By Sara Scanes
When I finally decided I was coming to Kent State, the first thing I did was join the university’s network on Facebook.
The second thing I did was find myself a gay boyfriend on campus.
With the decision to come to college came the unfortunate truth: I would be leaving Tony, my gay boyfriend, behind (or, rather, in Cincinnati, since that’s where Tony was headed for school).
For those uneducated in the matter of gay boyfriends, a gay boyfriend is any sexy, savvy straight girl’s secret weapon. For the gay boyfriend is not only your best friend and the go-to gay for any sort of hair, make up or fashion emergency, but he’s also the best damn date when you’re without a straight boy to doll up and parade around with.
A gay boyfriend’s services include — but are not limited to — first-date planning, gossip and man-bashing, late-night calorie binges during “Sex and the City” rerun marathons on TBS and accompanying his hag to dances, formal events, office parties and couple’s holidays.
I knew I wouldn’t be able to properly function without a gay boyfriend, so it was absolutely crucial that I find myself one closer to my new home.
I logged onto Facebook and searched “interested in men” in the Kent State network.
The first boy that came up in the search looked young, but cute, and he liked the same shows and bands I did. Clicking “Add to friends,” I gave up my search. After all, you can’t have two gay boyfriends, so why try to court more than one? But a blond-haired boy was moderately receptive to my friendship. We exchanged instant messages, but we didn’t hit it off online.
I gave up my search. Rejection felt tough.
But when I came to Kent, I contacted my lukewarm Facebook friend to see if he wanted to get lunch. He agreed, and when I saw him walking toward me outside the Student Center in his “Where’s Waldo”-style polo, sparks flew.
I found him.
As time passed, he realized he had found his hag, and the boy I’d Facebook-stalked in March was now my gay boyfriend.
Now since I was a freshman in high school, I’ve had more boyfriends than I can count on two hands, but I’ve only had two gay boyfriends. Of the 15 dances I went to while I was in high school, I went to 10 of them with my gay boyfriend. For about half of those 10 dances, I had an actual boyfriend I could have taken.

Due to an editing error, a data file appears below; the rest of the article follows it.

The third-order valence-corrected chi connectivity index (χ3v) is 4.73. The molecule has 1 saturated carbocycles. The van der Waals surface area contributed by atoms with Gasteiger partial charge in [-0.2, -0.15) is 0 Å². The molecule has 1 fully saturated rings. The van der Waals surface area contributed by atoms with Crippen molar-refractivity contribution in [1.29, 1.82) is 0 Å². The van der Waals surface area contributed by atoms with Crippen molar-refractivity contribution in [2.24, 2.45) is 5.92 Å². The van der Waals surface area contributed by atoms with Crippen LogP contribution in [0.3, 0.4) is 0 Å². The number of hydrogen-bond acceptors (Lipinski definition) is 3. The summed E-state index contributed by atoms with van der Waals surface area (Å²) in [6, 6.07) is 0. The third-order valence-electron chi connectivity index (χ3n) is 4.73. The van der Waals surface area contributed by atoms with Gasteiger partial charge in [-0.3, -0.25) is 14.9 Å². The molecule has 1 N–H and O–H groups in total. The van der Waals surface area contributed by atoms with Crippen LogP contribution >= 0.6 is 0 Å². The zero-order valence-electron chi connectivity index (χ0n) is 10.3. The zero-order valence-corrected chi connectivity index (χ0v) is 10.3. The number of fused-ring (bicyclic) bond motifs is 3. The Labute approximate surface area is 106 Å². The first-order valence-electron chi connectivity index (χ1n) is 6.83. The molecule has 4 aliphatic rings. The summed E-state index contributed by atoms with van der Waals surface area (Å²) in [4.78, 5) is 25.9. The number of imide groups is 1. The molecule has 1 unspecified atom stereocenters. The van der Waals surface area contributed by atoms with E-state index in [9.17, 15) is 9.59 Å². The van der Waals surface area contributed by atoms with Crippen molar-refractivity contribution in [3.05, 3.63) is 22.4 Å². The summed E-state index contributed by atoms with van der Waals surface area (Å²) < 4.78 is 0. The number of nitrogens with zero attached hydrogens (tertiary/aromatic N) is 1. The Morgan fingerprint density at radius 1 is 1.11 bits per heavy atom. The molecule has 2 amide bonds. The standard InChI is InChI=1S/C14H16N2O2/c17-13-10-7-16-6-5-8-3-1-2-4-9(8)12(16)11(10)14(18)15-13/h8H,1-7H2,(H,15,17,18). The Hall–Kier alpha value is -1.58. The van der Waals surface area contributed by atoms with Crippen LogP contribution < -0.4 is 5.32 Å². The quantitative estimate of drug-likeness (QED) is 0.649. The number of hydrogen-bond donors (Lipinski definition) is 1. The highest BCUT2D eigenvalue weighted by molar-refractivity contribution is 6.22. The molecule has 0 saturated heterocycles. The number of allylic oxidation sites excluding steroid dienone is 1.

Why didn’t I take my actual boyfriend? Well, like many modern advances in areas such as medicine and technology, the powers that be built a better date to weddings, dances, banquets, clubs and holiday parties when they discovered the gay boyfriend.
He dances, and unlike the straight boys you could have dragged along after wrestling them into semi-formalwear, the gay boyfriend will dance without you begging and pleading and promising to put out. On top of that, he’s usually good at it.
He won’t argue about matching. If you’re wearing a teal dress, you can bet he’s going to find a tie the same color, much unlike my straight boyfriend sophomore year, who wouldn’t wear a pink tie to my homecoming. I tried and tried to get him in a pink tie, but he wouldn’t budge. He showed up in a purple tie and a pink shirt two sizes too big.
Your friends like him. While your actual boyfriend is a douche bag who treats you like crap — I mean, you did take a gay boy to prom over him for a reason — your gay boyfriend is on great terms with your friends. He’s so cute and fun that your friends might have forgotten you were there if your hand wasn’t linked with his.
There’s no gossip. I don’t mean that he won’t gossip, because that is hard to say. No, rather, no one will gossip about you and your date like they would have if you’d brought the mediocre-looking guy from work. There’s none of that “Are they dating?” “Are they sleeping together?” “Isn’t she mad that he’s dancing with other girls?” They all know he’s batting — more like pitching or catching — for the other team.
Even if you’re not taking your gay boyfriend to a formal event as your date, he’s got one up on most boyfriends in that he’ll remember your birthday and get you a gorgeous pair of silver sequined flats. He’ll bring you things when you’re sick, or really hungover. He’ll listen to you bitch without complaining, as long as you let him vent, too.
He’ll cuddle with you any time. He’ll tell you when you look fabulous, and he’ll tell you when you look horrific.
If I failed a test or a class, lost something important, got turned down for a role in a play, got dumped, got rejected by a college, got turned down for a job or made a big mistake, my gay boyfriend was always there for me.
Whether it was Tony, the dancing queen who preferred to play video games with my brother rather than accompany me on a shopping spree, or Nick, my newfound fag, who is relatively fluent in five or so languages and has blood that’s probably 90 percent Diet Coke, I have always been able to count on my gay boyfriend.
This March, Tony and I celebrated our fifth anniversary; Nick and I celebrated our one-year. So far, they are the longest relationships I’ve ever had.
And that doesn’t bother me one bit.